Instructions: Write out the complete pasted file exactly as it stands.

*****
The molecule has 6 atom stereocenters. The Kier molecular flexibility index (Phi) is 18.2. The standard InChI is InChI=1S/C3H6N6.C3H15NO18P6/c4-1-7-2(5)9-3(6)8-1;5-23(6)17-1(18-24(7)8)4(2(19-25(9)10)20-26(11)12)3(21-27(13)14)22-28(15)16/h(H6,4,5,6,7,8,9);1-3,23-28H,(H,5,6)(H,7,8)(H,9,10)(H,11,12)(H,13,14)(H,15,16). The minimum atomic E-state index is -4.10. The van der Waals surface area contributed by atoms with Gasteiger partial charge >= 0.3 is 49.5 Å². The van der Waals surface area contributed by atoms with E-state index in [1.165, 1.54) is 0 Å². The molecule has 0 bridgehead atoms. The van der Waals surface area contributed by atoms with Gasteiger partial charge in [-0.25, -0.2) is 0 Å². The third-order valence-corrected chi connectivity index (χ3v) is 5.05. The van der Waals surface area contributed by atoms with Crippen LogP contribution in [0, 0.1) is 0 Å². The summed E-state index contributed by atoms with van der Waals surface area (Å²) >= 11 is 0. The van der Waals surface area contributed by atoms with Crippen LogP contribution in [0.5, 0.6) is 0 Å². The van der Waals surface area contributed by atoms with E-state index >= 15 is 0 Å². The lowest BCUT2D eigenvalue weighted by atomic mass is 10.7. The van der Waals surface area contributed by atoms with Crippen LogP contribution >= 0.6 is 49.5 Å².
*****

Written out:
The molecule has 6 atom stereocenters. The Kier molecular flexibility index (Phi) is 18.2. The standard InChI is InChI=1S/C3H6N6.C3H15NO18P6/c4-1-7-2(5)9-3(6)8-1;5-23(6)17-1(18-24(7)8)4(2(19-25(9)10)20-26(11)12)3(21-27(13)14)22-28(15)16/h(H6,4,5,6,7,8,9);1-3,23-28H,(H,5,6)(H,7,8)(H,9,10)(H,11,12)(H,13,14)(H,15,16). The minimum atomic E-state index is -4.10. The van der Waals surface area contributed by atoms with Gasteiger partial charge >= 0.3 is 49.5 Å². The van der Waals surface area contributed by atoms with E-state index in [1.165, 1.54) is 0 Å². The molecule has 0 bridgehead atoms. The van der Waals surface area contributed by atoms with Gasteiger partial charge in [-0.25, -0.2) is 0 Å². The third-order valence-corrected chi connectivity index (χ3v) is 5.05. The van der Waals surface area contributed by atoms with Crippen LogP contribution in [0, 0.1) is 0 Å². The summed E-state index contributed by atoms with van der Waals surface area (Å²) >= 11 is 0. The van der Waals surface area contributed by atoms with Crippen LogP contribution in [0.5, 0.6) is 0 Å². The van der Waals surface area contributed by atoms with E-state index >= 15 is 0 Å². The lowest BCUT2D eigenvalue weighted by atomic mass is 10.7. The van der Waals surface area contributed by atoms with Crippen LogP contribution >= 0.6 is 49.5 Å².